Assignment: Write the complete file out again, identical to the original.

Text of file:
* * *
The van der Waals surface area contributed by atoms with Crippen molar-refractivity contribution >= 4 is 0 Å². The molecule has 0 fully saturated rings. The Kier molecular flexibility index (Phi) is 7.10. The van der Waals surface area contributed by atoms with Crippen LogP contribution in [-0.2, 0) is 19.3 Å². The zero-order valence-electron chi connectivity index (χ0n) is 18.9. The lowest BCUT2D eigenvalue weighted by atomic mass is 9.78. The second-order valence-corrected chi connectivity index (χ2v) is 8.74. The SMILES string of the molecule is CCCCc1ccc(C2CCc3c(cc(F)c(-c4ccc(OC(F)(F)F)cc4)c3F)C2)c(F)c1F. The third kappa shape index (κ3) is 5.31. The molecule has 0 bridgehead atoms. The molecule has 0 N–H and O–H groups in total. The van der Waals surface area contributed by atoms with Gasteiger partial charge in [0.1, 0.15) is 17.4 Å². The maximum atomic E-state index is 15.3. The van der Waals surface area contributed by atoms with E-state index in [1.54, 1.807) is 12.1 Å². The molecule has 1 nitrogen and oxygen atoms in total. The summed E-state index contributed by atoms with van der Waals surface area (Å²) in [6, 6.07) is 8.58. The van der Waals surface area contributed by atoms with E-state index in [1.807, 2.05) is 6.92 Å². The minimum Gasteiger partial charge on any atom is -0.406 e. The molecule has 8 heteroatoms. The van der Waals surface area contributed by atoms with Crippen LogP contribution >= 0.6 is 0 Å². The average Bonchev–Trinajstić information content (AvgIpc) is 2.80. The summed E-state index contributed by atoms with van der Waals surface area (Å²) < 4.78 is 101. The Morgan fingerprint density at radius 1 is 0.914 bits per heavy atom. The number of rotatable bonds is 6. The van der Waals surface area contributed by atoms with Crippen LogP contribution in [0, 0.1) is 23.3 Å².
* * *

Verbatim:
The van der Waals surface area contributed by atoms with Crippen molar-refractivity contribution >= 4 is 0 Å². The molecule has 0 fully saturated rings. The Kier molecular flexibility index (Phi) is 7.10. The van der Waals surface area contributed by atoms with Crippen LogP contribution in [-0.2, 0) is 19.3 Å². The zero-order valence-electron chi connectivity index (χ0n) is 18.9. The lowest BCUT2D eigenvalue weighted by atomic mass is 9.78. The second-order valence-corrected chi connectivity index (χ2v) is 8.74. The SMILES string of the molecule is CCCCc1ccc(C2CCc3c(cc(F)c(-c4ccc(OC(F)(F)F)cc4)c3F)C2)c(F)c1F. The third kappa shape index (κ3) is 5.31. The molecule has 0 bridgehead atoms. The molecule has 0 N–H and O–H groups in total. The van der Waals surface area contributed by atoms with Gasteiger partial charge in [0.1, 0.15) is 17.4 Å². The maximum atomic E-state index is 15.3. The van der Waals surface area contributed by atoms with E-state index in [1.54, 1.807) is 12.1 Å². The molecule has 1 nitrogen and oxygen atoms in total. The summed E-state index contributed by atoms with van der Waals surface area (Å²) in [6, 6.07) is 8.58. The van der Waals surface area contributed by atoms with E-state index in [1.807, 2.05) is 6.92 Å². The minimum Gasteiger partial charge on any atom is -0.406 e. The molecule has 8 heteroatoms. The van der Waals surface area contributed by atoms with Crippen LogP contribution >= 0.6 is 0 Å². The average Bonchev–Trinajstić information content (AvgIpc) is 2.80. The summed E-state index contributed by atoms with van der Waals surface area (Å²) < 4.78 is 101. The Morgan fingerprint density at radius 1 is 0.914 bits per heavy atom. The number of rotatable bonds is 6. The van der Waals surface area contributed by atoms with Crippen LogP contribution in [0, 0.1) is 23.3 Å².